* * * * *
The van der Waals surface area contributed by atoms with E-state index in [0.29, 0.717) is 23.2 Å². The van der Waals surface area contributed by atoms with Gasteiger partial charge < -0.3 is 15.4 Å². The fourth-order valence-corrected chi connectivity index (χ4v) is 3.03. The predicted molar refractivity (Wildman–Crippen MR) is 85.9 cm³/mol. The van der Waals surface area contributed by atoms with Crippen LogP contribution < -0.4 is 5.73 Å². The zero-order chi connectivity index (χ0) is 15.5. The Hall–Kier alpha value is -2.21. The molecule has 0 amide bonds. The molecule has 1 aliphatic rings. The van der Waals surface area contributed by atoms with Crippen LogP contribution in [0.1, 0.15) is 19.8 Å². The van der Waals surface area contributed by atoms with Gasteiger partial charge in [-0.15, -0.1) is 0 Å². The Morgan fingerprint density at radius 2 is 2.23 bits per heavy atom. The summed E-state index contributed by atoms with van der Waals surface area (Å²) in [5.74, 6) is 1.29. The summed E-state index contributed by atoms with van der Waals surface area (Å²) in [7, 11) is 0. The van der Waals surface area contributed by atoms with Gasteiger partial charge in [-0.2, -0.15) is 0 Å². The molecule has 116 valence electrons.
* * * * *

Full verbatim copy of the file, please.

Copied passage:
The van der Waals surface area contributed by atoms with E-state index in [0.29, 0.717) is 23.2 Å². The van der Waals surface area contributed by atoms with Gasteiger partial charge < -0.3 is 15.4 Å². The fourth-order valence-corrected chi connectivity index (χ4v) is 3.03. The predicted molar refractivity (Wildman–Crippen MR) is 85.9 cm³/mol. The van der Waals surface area contributed by atoms with Crippen LogP contribution < -0.4 is 5.73 Å². The zero-order chi connectivity index (χ0) is 15.5. The Hall–Kier alpha value is -2.21. The molecule has 0 amide bonds. The molecule has 1 aliphatic rings. The van der Waals surface area contributed by atoms with Crippen LogP contribution in [0.1, 0.15) is 19.8 Å². The van der Waals surface area contributed by atoms with Gasteiger partial charge in [-0.15, -0.1) is 0 Å². The Morgan fingerprint density at radius 2 is 2.23 bits per heavy atom. The summed E-state index contributed by atoms with van der Waals surface area (Å²) in [5.74, 6) is 1.29. The summed E-state index contributed by atoms with van der Waals surface area (Å²) in [7, 11) is 0. The van der Waals surface area contributed by atoms with Gasteiger partial charge in [-0.2, -0.15) is 0 Å². The molecule has 116 valence electrons.